The biggest improvement in version 1.2 is built-in support for emoji. And interestingly, SwiftKey can also predict and display what emoji you use most often. More than 800 emojis can be found by tapping the smiley button on the bottom left part of the keyboard.
And iPad users can now take advantage of SwiftKey Flow, which allows words to be entered by quickly swiping a finger across the screen. You can easily switch between the swipe typing method and the usual tap method.
Support has been added for 11 new languages: Bulgarian, Croatian, Greek, Hinglish, Icelandic, Indonesian, Latvian, Russian, Serbian, Slovak, and Turkish.
The app now supports 35 different languages. And according to a blog post from the company, support for highly requested languages Arabic, Hebrew, and Farsi should be coming soon.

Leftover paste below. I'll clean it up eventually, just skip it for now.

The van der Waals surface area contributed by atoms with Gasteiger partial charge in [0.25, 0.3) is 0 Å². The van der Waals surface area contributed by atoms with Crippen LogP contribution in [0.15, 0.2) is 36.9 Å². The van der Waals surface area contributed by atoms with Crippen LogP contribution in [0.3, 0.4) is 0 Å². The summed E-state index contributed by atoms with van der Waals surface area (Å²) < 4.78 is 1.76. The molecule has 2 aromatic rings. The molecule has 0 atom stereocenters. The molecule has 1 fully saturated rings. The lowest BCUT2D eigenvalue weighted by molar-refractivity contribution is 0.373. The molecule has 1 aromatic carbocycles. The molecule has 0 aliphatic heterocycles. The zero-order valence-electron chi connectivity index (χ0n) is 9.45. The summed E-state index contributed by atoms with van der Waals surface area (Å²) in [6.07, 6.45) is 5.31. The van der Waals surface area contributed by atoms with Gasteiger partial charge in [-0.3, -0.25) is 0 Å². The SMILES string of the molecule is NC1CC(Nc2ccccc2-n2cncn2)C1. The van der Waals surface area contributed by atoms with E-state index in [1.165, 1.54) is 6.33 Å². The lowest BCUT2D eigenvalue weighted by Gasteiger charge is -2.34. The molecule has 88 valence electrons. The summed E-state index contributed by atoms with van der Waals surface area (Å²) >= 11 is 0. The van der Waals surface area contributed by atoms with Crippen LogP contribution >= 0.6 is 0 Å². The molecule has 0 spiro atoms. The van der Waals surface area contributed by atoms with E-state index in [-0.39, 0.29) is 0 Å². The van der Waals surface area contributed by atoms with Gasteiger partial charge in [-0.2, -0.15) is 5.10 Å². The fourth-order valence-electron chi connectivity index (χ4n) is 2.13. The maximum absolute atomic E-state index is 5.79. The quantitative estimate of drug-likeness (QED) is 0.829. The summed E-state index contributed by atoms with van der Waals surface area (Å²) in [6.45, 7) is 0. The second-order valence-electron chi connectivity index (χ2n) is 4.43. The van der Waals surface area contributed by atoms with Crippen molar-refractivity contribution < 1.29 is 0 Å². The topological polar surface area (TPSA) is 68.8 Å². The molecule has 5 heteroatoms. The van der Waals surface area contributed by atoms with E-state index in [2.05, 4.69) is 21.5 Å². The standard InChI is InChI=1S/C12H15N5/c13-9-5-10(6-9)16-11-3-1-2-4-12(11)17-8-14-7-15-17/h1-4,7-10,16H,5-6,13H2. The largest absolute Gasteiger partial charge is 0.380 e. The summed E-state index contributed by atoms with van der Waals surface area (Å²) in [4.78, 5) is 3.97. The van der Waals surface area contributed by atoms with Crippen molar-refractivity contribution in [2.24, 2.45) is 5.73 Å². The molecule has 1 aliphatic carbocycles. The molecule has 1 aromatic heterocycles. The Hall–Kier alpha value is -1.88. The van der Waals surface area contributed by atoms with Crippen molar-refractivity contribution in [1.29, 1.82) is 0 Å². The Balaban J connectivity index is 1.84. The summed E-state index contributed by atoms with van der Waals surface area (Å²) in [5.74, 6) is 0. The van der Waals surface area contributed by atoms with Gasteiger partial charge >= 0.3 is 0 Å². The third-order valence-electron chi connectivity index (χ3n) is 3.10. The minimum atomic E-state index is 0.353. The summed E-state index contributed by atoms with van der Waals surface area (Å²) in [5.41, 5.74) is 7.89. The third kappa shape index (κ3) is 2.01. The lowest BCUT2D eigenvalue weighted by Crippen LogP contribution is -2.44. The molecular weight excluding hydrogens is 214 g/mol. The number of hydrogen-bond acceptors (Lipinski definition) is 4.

Finally, if you’d like to make some noise, the keyboard does include click sounds. It’s thankfully off by default, but can be turned on by heading to Keyboard Settings, Advanced.
I’ve been using SwiftKey as my main keyboard since it arrived for iOS 8, and couldn’t be happier. Adding emoji support should only help it to become more popular. And I’m looking forward to trying out the swipe typing method on my iPad.
For other app news today, see: Paper by FiftyThree’s illustration tools are now free to download, Dataman Next’s new stopwatch feature helps you monitor iPhone data in real time, and Collect the artifacts before you’re squished in Brick Pang, a matching puzzle maze hybrid coming this month.